Catecholaminergic strategies for the treatment of major depression
by
Tremblay P, Blier P.
Institute of Mental Health Research,
Lady Grey Building, suite 2043,
Royal Ottawa Hospital,
University of Ottawa, Ottawa, Canada.
Curr Drug Targets. 2006 Feb;7(2):149-58.


ABSTRACT

Although the selective serotonin reuptake inhibitors have become the first line medications for the treatment of depression, drugs primarily targeting the norepinephrine (NE) and/or the dopamine catecholaminergic systems are also effective. These include selective NE reuptake inhibitors, such as desipramine and reboxetine, the NE releaser bupropion and the alpha2-adrenergic antagonists mianserin and mirtazapine. Dopamine type 2 agonists are also effective in treating depression, although they are rarely used. Since the NE, dopamine and serotonin systems have reciprocal interactions, it is virtually impossible to act on a specific neuronal element without affecting in a cascade effect the two other systems. In this review, the primary actions of the catecholaminergic strategies upon their acute and long-term administration are described, as well as their impact on other systems. Their use in treatment-resistant depressed patients is also addressed.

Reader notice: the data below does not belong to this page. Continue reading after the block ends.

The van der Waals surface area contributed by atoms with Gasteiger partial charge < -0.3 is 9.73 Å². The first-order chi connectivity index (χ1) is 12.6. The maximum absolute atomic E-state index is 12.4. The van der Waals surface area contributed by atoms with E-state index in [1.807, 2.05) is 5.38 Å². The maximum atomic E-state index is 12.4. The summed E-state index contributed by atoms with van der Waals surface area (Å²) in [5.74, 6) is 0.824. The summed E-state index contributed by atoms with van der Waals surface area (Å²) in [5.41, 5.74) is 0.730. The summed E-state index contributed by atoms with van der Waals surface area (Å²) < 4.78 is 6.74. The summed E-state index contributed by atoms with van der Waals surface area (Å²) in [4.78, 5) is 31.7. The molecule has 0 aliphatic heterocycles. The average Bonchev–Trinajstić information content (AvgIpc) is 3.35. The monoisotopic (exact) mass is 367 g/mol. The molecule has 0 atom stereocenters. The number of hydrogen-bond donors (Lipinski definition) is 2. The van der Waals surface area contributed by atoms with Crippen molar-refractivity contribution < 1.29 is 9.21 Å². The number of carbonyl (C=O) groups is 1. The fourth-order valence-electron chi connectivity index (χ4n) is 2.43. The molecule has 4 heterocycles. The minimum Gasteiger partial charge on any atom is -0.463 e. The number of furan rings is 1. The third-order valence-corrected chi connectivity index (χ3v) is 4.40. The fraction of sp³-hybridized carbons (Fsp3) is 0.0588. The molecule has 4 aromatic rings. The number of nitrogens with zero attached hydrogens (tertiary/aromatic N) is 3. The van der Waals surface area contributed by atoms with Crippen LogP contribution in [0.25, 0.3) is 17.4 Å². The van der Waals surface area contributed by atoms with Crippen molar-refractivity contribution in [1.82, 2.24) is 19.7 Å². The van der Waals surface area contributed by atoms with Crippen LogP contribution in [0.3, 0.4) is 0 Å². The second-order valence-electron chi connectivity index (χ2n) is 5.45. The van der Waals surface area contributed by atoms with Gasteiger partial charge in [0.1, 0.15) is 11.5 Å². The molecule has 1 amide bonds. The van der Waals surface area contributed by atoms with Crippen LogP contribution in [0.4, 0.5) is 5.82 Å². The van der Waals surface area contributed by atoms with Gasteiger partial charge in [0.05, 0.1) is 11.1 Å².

TrkB
Efficacy
Selectivity
Reboxetine
Desipramine
NARIs and SSRIs
Noradrenaline and mood
Catecholamine depletion
Selectivity or multiplicity?
Reboxetine and the elderly
Noradrenaline reuptake inhibition
Sexual function on reboxetine v paroxetine
Residual depressive symptoms: fluoxetine v reboxetine



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